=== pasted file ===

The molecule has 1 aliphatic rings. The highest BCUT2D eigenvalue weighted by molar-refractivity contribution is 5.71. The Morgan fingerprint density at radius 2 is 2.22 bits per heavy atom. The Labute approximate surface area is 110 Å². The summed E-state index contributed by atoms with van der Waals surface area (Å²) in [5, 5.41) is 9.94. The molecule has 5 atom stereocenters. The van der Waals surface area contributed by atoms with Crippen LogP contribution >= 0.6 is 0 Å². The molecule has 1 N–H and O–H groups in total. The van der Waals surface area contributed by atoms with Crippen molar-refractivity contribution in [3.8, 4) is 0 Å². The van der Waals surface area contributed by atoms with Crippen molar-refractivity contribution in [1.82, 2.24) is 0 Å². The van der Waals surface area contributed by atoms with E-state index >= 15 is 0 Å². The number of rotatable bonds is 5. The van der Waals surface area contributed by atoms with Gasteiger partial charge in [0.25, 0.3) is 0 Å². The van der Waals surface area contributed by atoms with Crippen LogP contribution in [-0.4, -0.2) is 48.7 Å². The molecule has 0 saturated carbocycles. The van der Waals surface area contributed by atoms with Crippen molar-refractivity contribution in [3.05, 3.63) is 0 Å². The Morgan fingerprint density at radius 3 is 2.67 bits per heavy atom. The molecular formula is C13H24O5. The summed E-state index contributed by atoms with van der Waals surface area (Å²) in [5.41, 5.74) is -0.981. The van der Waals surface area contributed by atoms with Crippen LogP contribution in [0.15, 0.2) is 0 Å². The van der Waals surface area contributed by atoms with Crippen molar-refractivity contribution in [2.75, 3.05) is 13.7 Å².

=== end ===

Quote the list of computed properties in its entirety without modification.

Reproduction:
The molecule has 1 aliphatic rings. The highest BCUT2D eigenvalue weighted by molar-refractivity contribution is 5.71. The Morgan fingerprint density at radius 2 is 2.22 bits per heavy atom. The Labute approximate surface area is 110 Å². The summed E-state index contributed by atoms with van der Waals surface area (Å²) in [5, 5.41) is 9.94. The molecule has 5 atom stereocenters. The van der Waals surface area contributed by atoms with Crippen LogP contribution >= 0.6 is 0 Å². The molecule has 1 N–H and O–H groups in total. The van der Waals surface area contributed by atoms with Crippen molar-refractivity contribution in [3.8, 4) is 0 Å². The van der Waals surface area contributed by atoms with Crippen molar-refractivity contribution in [1.82, 2.24) is 0 Å². The van der Waals surface area contributed by atoms with E-state index >= 15 is 0 Å². The number of rotatable bonds is 5. The van der Waals surface area contributed by atoms with Gasteiger partial charge in [0.25, 0.3) is 0 Å². The van der Waals surface area contributed by atoms with Crippen LogP contribution in [-0.4, -0.2) is 48.7 Å². The molecule has 0 saturated carbocycles. The van der Waals surface area contributed by atoms with Crippen molar-refractivity contribution in [3.05, 3.63) is 0 Å². The Morgan fingerprint density at radius 3 is 2.67 bits per heavy atom. The molecular formula is C13H24O5. The summed E-state index contributed by atoms with van der Waals surface area (Å²) in [5.41, 5.74) is -0.981. The van der Waals surface area contributed by atoms with Crippen LogP contribution in [0.15, 0.2) is 0 Å². The van der Waals surface area contributed by atoms with Crippen molar-refractivity contribution in [2.75, 3.05) is 13.7 Å².